Rather than build our own definition of nonmonogamous sexual satisfaction, women are forced to make sexual choices within the context of a hook-up culture based on an impossible, mind-numbingly basic double standard: We can either be the prude—the aspiring mommy, hopeless romantic—or the slut, based on a model of female sexuality intimately tied to shame and control. It doesn't help that the general cultural conversation about women and sex focuses completely on women's behavior in such a dichotomous and accusatory way due to the fear that women may want to exist independently from relationships with men, that women may even want relationships with each other (it's worth noting gay and/or queer women's sex lives are rarely if ever included in these profiles), and that women do have their own, unique definitions of sexuality (which society is hypersensitive about policing).

But one of the biggest (yet largely ignored) realities of women's sex lives is that far fewer college students are even having sex than we're all led to believe. Currently, only 31.6% of college students say they've had sex with more than one person in the previous year and, in fact, about one out of every four college students is still a virgin. A 2013 study conducted by University of Portland sociology professor Martin A. Monto found that college students today are substantially less likely than past college students to have sex more than once a week. He blamed the perceived increase in students' sexual activity on the media's sensationalizing of hook-up culture, noting that between 2000 and 2006, hook-up culture was barely mentioned in scholarly articles, yet the term appeared in 84 articles between 2007 and 2013.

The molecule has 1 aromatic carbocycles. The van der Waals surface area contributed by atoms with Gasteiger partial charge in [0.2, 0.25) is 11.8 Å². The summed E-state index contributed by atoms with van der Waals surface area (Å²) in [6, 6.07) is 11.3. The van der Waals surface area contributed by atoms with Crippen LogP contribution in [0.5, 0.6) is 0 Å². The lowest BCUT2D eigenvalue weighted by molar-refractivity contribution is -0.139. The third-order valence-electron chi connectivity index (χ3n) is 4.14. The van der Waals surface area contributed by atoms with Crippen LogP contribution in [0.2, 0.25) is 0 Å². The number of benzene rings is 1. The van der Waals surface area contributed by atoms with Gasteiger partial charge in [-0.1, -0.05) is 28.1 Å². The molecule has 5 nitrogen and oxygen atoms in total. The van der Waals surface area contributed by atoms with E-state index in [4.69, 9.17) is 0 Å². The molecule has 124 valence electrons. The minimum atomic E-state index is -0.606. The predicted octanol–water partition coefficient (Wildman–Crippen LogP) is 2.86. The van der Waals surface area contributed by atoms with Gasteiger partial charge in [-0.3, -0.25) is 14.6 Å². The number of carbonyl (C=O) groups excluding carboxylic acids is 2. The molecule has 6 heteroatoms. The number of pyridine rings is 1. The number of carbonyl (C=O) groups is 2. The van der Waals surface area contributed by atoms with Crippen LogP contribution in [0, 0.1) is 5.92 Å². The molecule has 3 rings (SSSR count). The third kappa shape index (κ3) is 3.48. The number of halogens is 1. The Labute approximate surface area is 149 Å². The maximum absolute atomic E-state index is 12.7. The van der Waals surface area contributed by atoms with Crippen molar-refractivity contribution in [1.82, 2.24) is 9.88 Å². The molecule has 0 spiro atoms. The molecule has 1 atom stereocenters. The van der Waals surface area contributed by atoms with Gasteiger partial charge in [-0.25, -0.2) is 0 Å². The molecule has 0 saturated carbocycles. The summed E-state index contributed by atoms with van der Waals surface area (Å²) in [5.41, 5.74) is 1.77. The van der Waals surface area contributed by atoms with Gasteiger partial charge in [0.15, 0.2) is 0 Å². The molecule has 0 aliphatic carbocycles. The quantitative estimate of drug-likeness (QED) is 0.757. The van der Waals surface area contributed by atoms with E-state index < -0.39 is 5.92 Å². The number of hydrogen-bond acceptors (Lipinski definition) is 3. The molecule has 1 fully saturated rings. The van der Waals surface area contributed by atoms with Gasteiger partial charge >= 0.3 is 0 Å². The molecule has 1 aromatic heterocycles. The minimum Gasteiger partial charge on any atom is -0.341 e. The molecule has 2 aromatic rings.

Ultimately, college women are all just trying to make their own decisions and claim sexual empowerment within a context of stereotyped, male-defined female sexuality and a culture of double standards. There really aren't any hard and fast rules for how women approach sex today: Most of us are making it up as we go along, although I'm willing to bet that the majority of college women actually want something in between a super-serious relationship and detached or even demeaning sex. Women are just a group of human beings (always a shocking revelation) trying to navigate one aspect of our lives the best way we know how.

My official College 101 advice on hooking up? Do what makes you happy. It might take some experimentation and a variety of partners, some bad choices and hopefully many good ones, but you'll figure out what works best for you. And if anybody makes you feel bad about it, remember that some people are just small-minded haters, probably influenced by lazy, sexist media portrayals of sex, and focus on yourself. '

This piece is an excerpt from College 101: A Girl's Guide to Freshman Year by Julie Zeilinger. republished with permission.

Julie Zeilinger is originally from Pepper Pike, Ohio and is a member of the Barnard College Class of 2015. Julie is the founder and editor of The FBomb, a feminist blog and community for teens and young adults who care about their rights and want to be heard. Julie has been named one of Newsweek's "150 Women Who Shake The World", one of the "Eight most influential bloggers under 21" by Women's Day Magazine, one of More Magazine's "New Feminists You Need To Know," and one of the London Times' "40 Bloggers Who Really Count." Her writing has been published on the Huffington Post, Forbes and CNN, amongst other publications. She is also the author of A Little F'd Up: Why Feminism Is Not A Dirty Word. Follow her on twitter: @juliezeilinger.

Illustration by Tara Jacoby.